That is a very questionable assertion. An electoral career provides training for manipulation and self-promotion. A person habituated in such ways of thinking is not likely to pursue policy which serves the public.

Short refutations of common objections to sortition (part 3)

Part 1 Part 2

11. Elections are a mechanism of accountability. It allows the electorate to reward or punish those with power. There is no way to hold government accountable using sortition.

Using elections as an accountability mechanism is like a bank’s board of directors appointing a new bank manager for a 4-year term and telling him that if he steals the depositors’ money then there is some chance that he will not be re-appointed to run the bank for another term (but he will get to keep the money he took). A manager who sees his job as a means for self-enrichment is clearly better off simply taking the money. No matter how many years of service he can secure if he stays honest, his salary will never amount to what he can steal in a single term.

Besides, if the replacement managers are all as greedy as the current manager, what good would replacing the manager do?

In short, seeing elections as providing an effective means of incentivizing a government to promote the interests of the average citizen is hopelessly unrealistic. It is remarkable that this view is standard in both popular discourse and professional political science literature.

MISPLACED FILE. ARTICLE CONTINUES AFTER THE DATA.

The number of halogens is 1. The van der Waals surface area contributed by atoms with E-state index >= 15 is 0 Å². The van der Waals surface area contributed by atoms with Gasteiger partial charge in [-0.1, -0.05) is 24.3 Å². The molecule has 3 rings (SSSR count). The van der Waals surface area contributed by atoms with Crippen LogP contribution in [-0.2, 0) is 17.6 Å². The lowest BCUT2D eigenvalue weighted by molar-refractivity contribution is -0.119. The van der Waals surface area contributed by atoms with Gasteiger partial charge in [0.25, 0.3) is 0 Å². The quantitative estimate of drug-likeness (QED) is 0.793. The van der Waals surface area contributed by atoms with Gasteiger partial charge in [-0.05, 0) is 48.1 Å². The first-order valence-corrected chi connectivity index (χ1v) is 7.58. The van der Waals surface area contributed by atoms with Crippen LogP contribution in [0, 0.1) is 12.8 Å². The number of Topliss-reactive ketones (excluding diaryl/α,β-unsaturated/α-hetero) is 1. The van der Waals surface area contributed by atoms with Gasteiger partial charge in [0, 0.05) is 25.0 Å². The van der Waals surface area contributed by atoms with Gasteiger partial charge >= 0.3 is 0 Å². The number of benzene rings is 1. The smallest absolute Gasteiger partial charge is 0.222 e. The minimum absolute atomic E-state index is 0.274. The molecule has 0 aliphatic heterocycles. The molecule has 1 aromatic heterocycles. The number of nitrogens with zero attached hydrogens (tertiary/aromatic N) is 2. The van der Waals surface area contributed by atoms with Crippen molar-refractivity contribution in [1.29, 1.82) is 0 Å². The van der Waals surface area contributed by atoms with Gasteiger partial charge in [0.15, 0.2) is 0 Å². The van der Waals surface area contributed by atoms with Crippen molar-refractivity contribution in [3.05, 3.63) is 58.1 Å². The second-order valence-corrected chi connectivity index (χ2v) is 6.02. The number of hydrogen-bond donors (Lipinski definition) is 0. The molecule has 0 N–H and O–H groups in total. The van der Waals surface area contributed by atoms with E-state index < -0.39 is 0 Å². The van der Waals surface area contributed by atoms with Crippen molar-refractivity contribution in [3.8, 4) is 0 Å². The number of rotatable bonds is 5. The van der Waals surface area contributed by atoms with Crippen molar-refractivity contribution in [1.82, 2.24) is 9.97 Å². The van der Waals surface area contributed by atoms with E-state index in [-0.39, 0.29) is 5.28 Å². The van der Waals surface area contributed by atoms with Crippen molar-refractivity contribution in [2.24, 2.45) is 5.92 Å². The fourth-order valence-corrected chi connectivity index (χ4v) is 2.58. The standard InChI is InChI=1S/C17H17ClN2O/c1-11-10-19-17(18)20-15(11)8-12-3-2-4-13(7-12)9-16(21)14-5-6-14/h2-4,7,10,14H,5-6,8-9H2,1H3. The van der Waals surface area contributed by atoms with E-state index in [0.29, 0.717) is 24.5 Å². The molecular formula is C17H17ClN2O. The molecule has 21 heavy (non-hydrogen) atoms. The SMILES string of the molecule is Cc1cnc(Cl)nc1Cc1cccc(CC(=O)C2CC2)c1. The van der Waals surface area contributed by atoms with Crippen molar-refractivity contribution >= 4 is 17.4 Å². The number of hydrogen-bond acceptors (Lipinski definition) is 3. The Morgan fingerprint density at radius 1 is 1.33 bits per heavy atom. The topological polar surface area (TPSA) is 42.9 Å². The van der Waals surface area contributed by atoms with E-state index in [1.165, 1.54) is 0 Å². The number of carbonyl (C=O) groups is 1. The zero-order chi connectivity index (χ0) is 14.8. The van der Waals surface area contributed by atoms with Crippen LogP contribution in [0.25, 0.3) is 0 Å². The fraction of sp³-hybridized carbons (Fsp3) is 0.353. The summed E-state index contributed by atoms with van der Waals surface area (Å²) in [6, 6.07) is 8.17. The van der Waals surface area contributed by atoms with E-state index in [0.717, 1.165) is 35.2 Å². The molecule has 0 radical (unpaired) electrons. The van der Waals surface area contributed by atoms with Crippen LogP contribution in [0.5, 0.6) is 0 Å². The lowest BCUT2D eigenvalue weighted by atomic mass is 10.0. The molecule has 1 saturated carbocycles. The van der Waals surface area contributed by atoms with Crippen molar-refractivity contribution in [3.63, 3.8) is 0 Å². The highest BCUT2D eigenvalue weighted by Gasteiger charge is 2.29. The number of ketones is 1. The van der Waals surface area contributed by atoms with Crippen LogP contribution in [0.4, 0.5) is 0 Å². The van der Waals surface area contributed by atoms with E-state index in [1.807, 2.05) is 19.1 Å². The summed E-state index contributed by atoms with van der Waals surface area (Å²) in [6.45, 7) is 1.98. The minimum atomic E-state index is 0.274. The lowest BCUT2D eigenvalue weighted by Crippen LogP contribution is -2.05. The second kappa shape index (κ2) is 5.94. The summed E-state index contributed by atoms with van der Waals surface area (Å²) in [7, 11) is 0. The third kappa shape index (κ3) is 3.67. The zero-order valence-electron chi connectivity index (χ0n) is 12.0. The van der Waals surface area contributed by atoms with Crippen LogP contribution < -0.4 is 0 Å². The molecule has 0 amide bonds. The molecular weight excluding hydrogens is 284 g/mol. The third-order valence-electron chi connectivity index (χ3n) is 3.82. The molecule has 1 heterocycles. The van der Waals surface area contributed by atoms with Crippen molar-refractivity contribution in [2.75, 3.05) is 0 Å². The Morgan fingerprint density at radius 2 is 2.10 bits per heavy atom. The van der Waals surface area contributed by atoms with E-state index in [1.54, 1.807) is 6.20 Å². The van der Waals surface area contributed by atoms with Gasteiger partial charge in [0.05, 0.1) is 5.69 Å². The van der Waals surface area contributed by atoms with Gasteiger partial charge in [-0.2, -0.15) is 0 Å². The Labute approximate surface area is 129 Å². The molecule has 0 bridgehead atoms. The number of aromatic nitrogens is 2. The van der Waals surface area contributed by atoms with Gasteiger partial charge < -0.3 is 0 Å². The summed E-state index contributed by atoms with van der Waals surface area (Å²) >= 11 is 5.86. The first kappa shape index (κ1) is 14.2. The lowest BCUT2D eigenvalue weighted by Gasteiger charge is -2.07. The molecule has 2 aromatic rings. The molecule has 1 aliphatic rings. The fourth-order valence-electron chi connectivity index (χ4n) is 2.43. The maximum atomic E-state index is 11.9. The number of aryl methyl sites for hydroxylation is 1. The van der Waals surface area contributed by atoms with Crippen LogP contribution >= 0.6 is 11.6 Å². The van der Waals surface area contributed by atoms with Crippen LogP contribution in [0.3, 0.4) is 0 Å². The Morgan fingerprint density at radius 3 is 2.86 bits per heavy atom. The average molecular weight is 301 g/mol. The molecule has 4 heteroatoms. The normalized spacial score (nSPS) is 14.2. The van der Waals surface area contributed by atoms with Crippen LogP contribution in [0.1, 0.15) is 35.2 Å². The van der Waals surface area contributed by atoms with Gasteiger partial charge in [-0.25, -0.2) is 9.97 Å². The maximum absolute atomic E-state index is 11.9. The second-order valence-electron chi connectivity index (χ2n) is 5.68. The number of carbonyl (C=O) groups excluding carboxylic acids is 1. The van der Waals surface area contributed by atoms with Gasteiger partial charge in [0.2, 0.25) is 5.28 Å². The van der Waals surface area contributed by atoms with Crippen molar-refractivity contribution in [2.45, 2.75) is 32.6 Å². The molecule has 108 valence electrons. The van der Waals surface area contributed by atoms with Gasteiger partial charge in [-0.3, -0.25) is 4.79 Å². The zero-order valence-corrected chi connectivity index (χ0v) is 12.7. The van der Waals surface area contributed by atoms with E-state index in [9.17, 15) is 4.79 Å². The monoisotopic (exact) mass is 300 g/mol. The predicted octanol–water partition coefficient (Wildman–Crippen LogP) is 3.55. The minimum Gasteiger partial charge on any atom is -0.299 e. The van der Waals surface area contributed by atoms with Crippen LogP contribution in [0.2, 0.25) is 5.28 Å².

12. The training and service experiences would likely cause people to change their minds about various issues and in this way become unrepresentative.

As the allotted delegates study issues it is indeed to be expected that they will adopt views on matters that they were not aware of before, and occasionally will even come to have opinions that contradict previously held ones. In this sense the allotted become unrepresentative – they are better informed and have spent more time and effort considering various matters of policy than the average citizen does.

A TEDx Intro to Minipublics by Tom Atlee

I believe this belongs on the Kleroterian blog, the various types of minipublics recently attempted. Atlee ties them to his ideas re “collective intelligence” and “collective wisdom.”

Short refutations of common objections to sortition (part 2)

Part 1 is here.

6. Random sampling will occasionally produce unrepresentative samples.

Significant deviation of a sample from the population sampled is in fact very rare. For example, in a population evenly split between men and women, the chance of having fewer than 40 women in a sample of one hundred people is less than 2%. The chance of having fewer than 30 woman is less than 2 in 10,000. And the chance of having 20 women or fewer is less than one in a billion. The current U.S. Senate (a body of 100 people) has 20 women. It is the highest number of women senators in U.S. history.

7. Since there are many population characteristics, the sample would be unrepresentative according to some of those.

Again, because the chance of significant deviation is so small, even if many characteristics are considered the chance that any of them would show significant deviation is small. For example, over one million characteristics would have to be considered before it would become likely that a group which is a minority of a third according any of those characteristics gains a majority in a sample of 200.

8. The lucky few who are selected will often serve personal or narrow interests rather than those of the people.

For policy to be approved by the allotted body, it would have to win a majority. Interests that are personal to one or to a few delegates would not be able to meet this criterion. By the time a proposal wins a majority is has to serve so many personal or narrow interests that it becomes representative. (more…)